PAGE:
Santa Clara University

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The Faculty-Staff Newsletter, e-mail edition
Santa Clara University, November 1, 2007, Vol. 8, No. 4


New online source for college data

According to Don Dodson, senior vice provost, “All universities, including SCU, need to be more transparent about how we design positive educational experiences for students, and about how beneficial it is for our students to engage in these experiences.”

Each year, NSSE asks students at hundreds of colleges and universities to reflect on the time they devote to various learning activities. Results from the survey can provide high school students with insights into how they might learn and develop at a given college.

By checking the USA Today site, high school students interested in attending Santa Clara would learn that by their senior year, 77 percent of SCU students had participated in some form of internship or field experience. In addition, they would learn that 79 percent of SCU seniors had participated in community service or volunteer work. These are just examples of information that NSSE data will give students and their parents.

Approximately 1,200 colleges and universities have participated in NSSE, now in its eighth year. Until now, though, the public had very little access to the results. Typically, researchers and school administrators use the NSSE results as a tool to improve the student experience.

Schools on the new site will not be ranked. While some other college surveys focus on and rank-order institutions based on their resources or reputation, NSSE homes in on the quality of students’ undergraduate experiences by asking freshmen and seniors questions in five benchmark areas:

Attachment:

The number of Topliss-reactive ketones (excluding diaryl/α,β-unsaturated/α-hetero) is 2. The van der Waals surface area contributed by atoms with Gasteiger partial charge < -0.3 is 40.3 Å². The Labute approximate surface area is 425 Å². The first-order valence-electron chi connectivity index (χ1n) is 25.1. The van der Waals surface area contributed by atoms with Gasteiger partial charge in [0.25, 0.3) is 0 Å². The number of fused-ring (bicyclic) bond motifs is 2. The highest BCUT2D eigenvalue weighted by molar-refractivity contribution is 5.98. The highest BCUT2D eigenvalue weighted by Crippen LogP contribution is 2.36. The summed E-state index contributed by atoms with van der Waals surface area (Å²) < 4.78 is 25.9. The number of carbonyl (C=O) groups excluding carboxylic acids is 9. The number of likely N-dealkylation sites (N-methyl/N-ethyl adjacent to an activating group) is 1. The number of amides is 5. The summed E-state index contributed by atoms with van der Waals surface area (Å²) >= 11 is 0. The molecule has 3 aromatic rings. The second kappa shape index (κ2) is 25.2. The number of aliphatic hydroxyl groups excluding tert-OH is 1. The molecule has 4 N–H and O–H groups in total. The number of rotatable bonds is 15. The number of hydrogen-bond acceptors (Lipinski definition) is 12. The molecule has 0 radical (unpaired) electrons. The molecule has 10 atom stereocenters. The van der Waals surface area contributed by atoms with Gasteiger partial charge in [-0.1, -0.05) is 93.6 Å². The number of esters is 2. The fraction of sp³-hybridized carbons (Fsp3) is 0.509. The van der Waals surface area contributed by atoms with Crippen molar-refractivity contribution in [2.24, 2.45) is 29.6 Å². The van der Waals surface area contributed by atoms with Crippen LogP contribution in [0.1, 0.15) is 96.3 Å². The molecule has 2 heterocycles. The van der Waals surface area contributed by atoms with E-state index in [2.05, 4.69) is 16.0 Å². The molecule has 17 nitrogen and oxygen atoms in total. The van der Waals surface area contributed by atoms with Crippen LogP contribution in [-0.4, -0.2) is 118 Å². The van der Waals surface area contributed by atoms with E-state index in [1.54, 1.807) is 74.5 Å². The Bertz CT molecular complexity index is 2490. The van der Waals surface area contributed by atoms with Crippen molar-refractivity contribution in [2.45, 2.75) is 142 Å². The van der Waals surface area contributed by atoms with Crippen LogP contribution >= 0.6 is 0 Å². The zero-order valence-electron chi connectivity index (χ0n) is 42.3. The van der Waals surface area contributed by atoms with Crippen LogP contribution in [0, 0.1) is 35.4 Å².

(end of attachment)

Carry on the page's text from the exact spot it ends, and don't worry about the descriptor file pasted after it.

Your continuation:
• level of academic challenge
  • active and collaborative learning
  • student-faculty interaction
  • enriching educational experiences
  • supportive campus environments.

Some sample questions from the 2007 survey include:

  • How often have you worked harder than you thought you could to meet an instructor’s standards or expectations?
  • During the current school year, how much has your coursework emphasized synthesizing and organizing ideas, information or experiences into new, more complex interpretations and relationships?
  • In a typical week, how many homework problem sets do you complete?
  • How often have you participated in activities to enhance your spirituality (worship, meditation, prayer, etc.)?
  • Have you participated in community service or volunteer work?
  • To what extent has your experience at this institution contributed to your knowledge and skills in solving complex, real-world problems?

With such information now so readily available, high school students and their families are likely to use the results to whittle down their list of prospective colleges. They will be able to compare how the data from various schools meshes with their own needs and learning styles. But although NSSE delves into some of the complex components of a successful undergraduate education, applicants still need to determine if a school is a good fit for them personally.

“Even though the NSSE data provides helpful insights into the student experience at various schools, no survey can replace a campus visit and talking with admissions counselors, faculty, and students,” Dodson said.